As mentioned earlier, our home during our short stay in Scotland was the Glen House, which shares the grounds and pre-dates the building of the GlenDronach distillery. Located in a Glen (valley) alongside the Dronach Burn (river), the GlenDronach distillery was built in 1826 making it the elder-statesman of the three distilleries in the BenRiach Distilling Company. Much of the equipment and processes remain unchanged, although production was increased in the 1960s with the addition of a second set of stills. Amazingly, at the time the decision was made to have an exact replica of their original spirits safe made to ensure cohesion and to continue the traditions.

The washbacks at GlenDronach are all traditional timber, however they are made using Scottish Spruce instead of the usual Douglas Fir (also known as Oregon Pine). The Under Back is also an usual beauty, of cast iron and copper.

Maturation at GlenDronach is almost exclusively done in Sherry Butts and Puncheons, which provides the rich, round and spicy character that the brand has long been known for. There is however a small selection of unique finishing’s, found amongst the rare and much sought after ‘Batch Releases’.

The Manager’s Cask available for Hand Filling at the distilleries visitor centre during our stay was a 1st Fill Olorosso Sherry Butt, filled on the 12th February 1993. Considering this is 1 day (and 3 years) after my own birth I had little choice but purchase one myself. Sampling of the malt was graciously accepted, as I hope to keep this bottle as part of my collection, and the dark mahogany liquid did not disappoint! The nose indicated the heavy sherry influence, with dark dried fruits, heavy roasted nuts and a hint of bitter chocolate and coffee. The palate was rich and bold, with bitter chocolate, muscovado sugar and prunes. The finish was long, but lifted by the warmth of its cask strength.

Our tasting featured two unique GlenDronach malts, first was a 1992 Single Cask 25 Year Old. This shared much in common with the Manager’s Casks, with a depth of colour hinting at 2nd if not 1st fill sherry cask maturation. It was again sherry influenced, with dried apricot and prunes on toffee oat cakes.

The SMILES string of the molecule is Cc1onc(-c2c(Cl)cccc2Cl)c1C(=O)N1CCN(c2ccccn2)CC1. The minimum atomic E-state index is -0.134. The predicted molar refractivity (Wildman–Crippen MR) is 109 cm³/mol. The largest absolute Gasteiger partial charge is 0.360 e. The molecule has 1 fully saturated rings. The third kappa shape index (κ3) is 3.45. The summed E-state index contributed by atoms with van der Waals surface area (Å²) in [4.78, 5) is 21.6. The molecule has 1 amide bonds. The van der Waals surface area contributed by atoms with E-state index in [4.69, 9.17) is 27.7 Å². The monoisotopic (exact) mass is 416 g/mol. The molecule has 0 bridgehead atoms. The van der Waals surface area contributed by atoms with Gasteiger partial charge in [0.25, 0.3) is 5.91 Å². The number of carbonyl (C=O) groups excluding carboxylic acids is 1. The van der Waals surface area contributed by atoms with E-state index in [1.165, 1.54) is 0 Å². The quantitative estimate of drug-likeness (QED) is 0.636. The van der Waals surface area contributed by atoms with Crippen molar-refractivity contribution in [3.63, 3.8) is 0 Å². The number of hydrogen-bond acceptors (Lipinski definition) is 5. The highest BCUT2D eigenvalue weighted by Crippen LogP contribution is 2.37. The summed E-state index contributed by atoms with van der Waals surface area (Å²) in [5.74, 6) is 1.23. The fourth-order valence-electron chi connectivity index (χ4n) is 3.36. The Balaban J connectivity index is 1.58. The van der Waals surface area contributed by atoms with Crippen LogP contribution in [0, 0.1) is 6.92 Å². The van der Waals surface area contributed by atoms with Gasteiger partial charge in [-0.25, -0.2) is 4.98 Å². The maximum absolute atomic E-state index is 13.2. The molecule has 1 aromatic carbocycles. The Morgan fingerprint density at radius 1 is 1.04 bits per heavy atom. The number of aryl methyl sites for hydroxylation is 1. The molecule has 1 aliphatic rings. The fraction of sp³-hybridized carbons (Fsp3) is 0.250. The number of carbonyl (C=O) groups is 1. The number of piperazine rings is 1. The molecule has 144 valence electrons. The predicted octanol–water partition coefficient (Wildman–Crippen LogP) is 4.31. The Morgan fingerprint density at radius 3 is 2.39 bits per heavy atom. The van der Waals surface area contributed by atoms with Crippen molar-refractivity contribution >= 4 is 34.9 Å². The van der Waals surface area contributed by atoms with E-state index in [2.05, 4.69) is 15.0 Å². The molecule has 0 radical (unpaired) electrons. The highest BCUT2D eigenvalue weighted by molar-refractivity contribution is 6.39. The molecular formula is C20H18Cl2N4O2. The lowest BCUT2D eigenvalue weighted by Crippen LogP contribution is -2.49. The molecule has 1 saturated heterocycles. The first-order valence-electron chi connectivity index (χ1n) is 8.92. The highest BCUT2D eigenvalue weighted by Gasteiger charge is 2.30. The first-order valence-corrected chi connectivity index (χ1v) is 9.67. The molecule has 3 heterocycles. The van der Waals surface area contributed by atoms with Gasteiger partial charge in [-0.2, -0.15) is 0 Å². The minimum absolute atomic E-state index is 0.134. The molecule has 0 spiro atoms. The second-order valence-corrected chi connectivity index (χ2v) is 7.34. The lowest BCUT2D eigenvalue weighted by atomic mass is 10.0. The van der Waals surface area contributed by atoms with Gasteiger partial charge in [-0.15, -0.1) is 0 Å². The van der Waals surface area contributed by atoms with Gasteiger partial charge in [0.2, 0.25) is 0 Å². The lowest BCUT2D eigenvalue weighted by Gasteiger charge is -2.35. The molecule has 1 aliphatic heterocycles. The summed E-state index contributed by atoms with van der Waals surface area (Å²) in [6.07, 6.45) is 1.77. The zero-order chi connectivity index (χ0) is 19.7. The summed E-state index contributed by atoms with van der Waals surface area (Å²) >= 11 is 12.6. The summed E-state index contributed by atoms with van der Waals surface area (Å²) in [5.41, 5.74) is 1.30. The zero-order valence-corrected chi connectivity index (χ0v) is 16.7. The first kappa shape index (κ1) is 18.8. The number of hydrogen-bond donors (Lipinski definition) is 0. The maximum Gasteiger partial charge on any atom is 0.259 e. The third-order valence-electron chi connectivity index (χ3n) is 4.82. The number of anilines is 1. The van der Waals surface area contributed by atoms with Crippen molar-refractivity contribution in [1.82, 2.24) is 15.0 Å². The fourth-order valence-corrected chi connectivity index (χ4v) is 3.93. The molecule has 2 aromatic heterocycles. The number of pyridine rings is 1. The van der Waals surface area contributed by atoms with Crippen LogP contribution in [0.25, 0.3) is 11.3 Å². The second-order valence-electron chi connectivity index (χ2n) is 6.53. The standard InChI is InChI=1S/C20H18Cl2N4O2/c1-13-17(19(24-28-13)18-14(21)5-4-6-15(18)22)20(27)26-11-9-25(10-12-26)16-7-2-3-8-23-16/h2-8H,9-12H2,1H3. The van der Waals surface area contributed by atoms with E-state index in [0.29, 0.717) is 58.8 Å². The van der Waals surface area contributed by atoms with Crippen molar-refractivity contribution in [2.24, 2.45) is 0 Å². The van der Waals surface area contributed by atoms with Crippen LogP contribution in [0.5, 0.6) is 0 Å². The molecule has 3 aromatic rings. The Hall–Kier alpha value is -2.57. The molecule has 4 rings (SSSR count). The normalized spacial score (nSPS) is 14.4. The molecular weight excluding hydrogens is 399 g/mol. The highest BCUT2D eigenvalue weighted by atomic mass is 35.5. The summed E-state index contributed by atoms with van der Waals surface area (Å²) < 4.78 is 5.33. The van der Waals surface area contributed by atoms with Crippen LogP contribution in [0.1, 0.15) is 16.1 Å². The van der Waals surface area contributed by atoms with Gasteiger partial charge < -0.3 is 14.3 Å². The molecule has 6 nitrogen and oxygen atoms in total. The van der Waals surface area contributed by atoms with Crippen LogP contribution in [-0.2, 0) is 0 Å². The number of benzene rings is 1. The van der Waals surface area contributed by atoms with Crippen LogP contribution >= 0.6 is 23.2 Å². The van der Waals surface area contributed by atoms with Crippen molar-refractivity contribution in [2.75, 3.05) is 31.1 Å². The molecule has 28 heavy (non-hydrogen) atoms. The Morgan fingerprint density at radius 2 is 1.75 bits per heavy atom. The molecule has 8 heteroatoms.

Our second malt was a more unusual offering from the GlenDronach stables, a peated malt that was finished in Port Pipes. With a stunning red hue in the glass, the peat smoke stood between whiffs of red berries and plum. On the palate this malt instantly conjured up memories of the Plum Barbecue sauce my father has always basted his Pork Ribs with. The smoke, layered with the rich and sweet plum and a hint of spice. A vibrant red fruit note towards the finish to cleanse the palate, ready for another sip.

Tonci Jakicevich

The Whisky Adventure Part II: Tonci’s tour of distilleries in Scotland and Ireland

Glengarry Wines‘ Operations Manager, Tonci Jakicevich, was lucky to participate in a tour of distilleries in Scotland and Ireland during February. Here Tonci recounts his experiences of Glenglassaugh, BenRiach, GlenDronach, The Speyside Cooperage, and Slane in a five part series.


Following a delicious lunch served with a ‘pint of heavy’ at the Station Hotel in Portsoy, our convoy of mini-vans crossed the River Spey to the BenRiach distillery in the ‘heart of Speyside’. Built in 1898, only 2 years before the 1900 ‘Pattinson Crash’, BenRiach was only open a short number of years before closing, remaining so for 65 years.

“Warehouse 13”, BenRiach’s ‘Area51’, has long been home to an amazing array of malts aging in unique and wonderful cask selections. During our visit, Callum the warehouse manager at BenRiach took us through the barrel house selecting two such casks for us to sample. Our first dram was stilled in 1976 before entering the 3rd fill Sherry Butt in which it still sits. Tasted at cask strength (unknown, but expected to be in the high 40’s) and at warehouse temperatures (a cool 3-4c.) the whisky needed warming in the hands for the nose to truly open up, but once it did WOW! Honeyed fruit, roasted nuts and spice were layered over hints of barley and oak. The palate was rich, round and mouth filling, with apricot jam and roasted almonds and walnuts. Our second cask sampling was just as special, distilled in 1988, it has had an extended maturation of 10 years in a Tokay wine cask. A deep amber in the glass, this dram was all honey and spice with a hint of orange peel and candied ginger. It hinted at bees wax and citrus towards the long, lingering finish.